It should be said that the road crew left a 24-foot gap in the cones, folks.
It's a small drop in a growing puddle.
FCA US faces a $70 million fine from NHTSA for failing disclose early warning reports of possible deaths, injuries, crashes, or other safety issues.
For violating the Safety Act, Triumph has to pay up to $2.9 million in fines to NHTSA.
The National Highway Traffic Safety Administration will reportedly levy a $105 million fine against Fiat Chrysler Automotive over lapses in the reporting and handling of recalls and safety defects.
Auto parts supplier Bosch has agreed to pay a $57.8 million criminal fine to the Department of Justice for bid rigging and price fixing of spark plugs, oxygen sensors and starter motors.
The Department of Transportation is fining Graco $10 million for delaying its recall of 6.1 million car seats last year. The safety campaign began because latches on some of the company's products could be very difficult to unfasten, which could put children in danger.
Hyundai and sister company Kia are giving themselves a little bit of time to make up a lot of ground in the fight for better fuel economy. We wonder if a recent multi-million fine might have something to do with this public target.
General Motors will be saving a little more money everyday from now on. The National Highway Traffic Safety Administration has decided that the automaker is now finally in compliance with the regulator's records requests and ended the automaker's $7,000 a day in fines to the feds.
Volvo CEO Hakan Samuelsson will be making a rather large charitable donation - 500,000 Euros ($668,000), according to Bloomberg. This is not, however, a move out of the goodness of his heart. It's part of an agreement the exec made after a court case in Germany. Samuelsson spent nine years at truck manufacturer MAN, with his last four years as the boss. During his tenure, though, MAN was accused of illegal conduct, now understood to be bribes, in its Slovenian operations.
Have you ever left your car at a metered parking spot, for just a few minutes too long, only to come back to a parking ticket? Have you ever wanted to yell at the parking enforcement officer? Well, as Jared Rapp found out, the practice is protected by the Constitution.
The National Highway Traffic Safety Administration has fined Volvo $1.5 million for delaying safety recalls, according to The New York Times. The Swedish automaker settled with NHTSA after the government agency alleged delays with a total of seven recalls for a range of different models. Those actions included incorrect tire pressure labels, faulty air bags and stalling vehicles. Volvo has agreed to pay the fine but refused to admit any wrongdoing, saying instead it has since improved its intern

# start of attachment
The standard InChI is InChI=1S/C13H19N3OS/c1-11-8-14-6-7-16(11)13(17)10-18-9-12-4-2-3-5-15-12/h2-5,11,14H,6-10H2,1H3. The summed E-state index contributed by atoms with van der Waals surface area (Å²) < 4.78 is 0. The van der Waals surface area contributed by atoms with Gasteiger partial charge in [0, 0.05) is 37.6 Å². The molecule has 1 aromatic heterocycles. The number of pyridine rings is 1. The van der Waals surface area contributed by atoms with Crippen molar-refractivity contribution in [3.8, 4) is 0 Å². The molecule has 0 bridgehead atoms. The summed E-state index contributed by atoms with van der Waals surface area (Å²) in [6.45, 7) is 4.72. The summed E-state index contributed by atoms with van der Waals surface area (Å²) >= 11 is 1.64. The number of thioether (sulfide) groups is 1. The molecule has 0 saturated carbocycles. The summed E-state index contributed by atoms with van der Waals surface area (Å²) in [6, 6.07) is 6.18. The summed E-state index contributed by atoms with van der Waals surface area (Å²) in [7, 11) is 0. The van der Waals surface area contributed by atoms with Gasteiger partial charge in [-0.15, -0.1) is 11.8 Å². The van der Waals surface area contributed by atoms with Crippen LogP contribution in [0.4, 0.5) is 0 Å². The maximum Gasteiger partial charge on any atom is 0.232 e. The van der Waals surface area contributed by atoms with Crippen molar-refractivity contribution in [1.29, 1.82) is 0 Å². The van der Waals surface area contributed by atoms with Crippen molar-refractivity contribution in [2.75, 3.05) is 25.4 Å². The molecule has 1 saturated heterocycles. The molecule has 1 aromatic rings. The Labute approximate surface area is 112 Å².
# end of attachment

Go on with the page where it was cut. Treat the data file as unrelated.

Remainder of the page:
Getting a ticket can ruin even the best of days, but at least American motorists have the ability to fight moving violations in court. Challenging a ticket at least gives drivers a shot at avoiding or reducing fines and/or points charged to their records.
Meter maids in the UK have come under fire after ticketing an electric car while it was juicing up at a public charger in Conventry. A parking warden spotted an electric Tata that overstayed the three-hour time limit and ticketed the vehicle on the spot.
The sun's just coming up and the coffee isn't quite done brewing, but you know what you have to do: grab the snow shovel and free your car from its soft, white prison. When finished, your automobile once again tastes freedom and you've built a nice little parking space. Rather than let someone else take advantage of your labor and lay claim it after you've driven away, you decide to set down a cone or lawn chair. This may seem like a simple token of ownership but it's actually a shining beacon o
$16.4 million. That's the maximum amount the Department of Transportation (DOT) can fine an automaker for failing to recall a defective vehicle in a timely manner. And according to a recent report, the Feds could be pursuing a multimillion-dollar fine – the sum, yet to be disclosed – due to the Toyota recall.
[Source: Canadian Driver, Daily Breeze]
There are two ways to report today's news about the Biofriendly Corp.
Two children tragically lost their lives when French driver Catherine Kohtz lost control of her Volvo 850. The 1999 incident, which Kohtz blamed on a loss of braking ability in her Volvo, has led to French courts handing down a finding of manslaughter. The guilty verdict against Volvo also carries an €200,000 fine, though Volvo holds that there wasn't anything wrong with the car's braking system and will likely appeal. Driver Kohtz was fined €300 and also sentenced to a six-month jail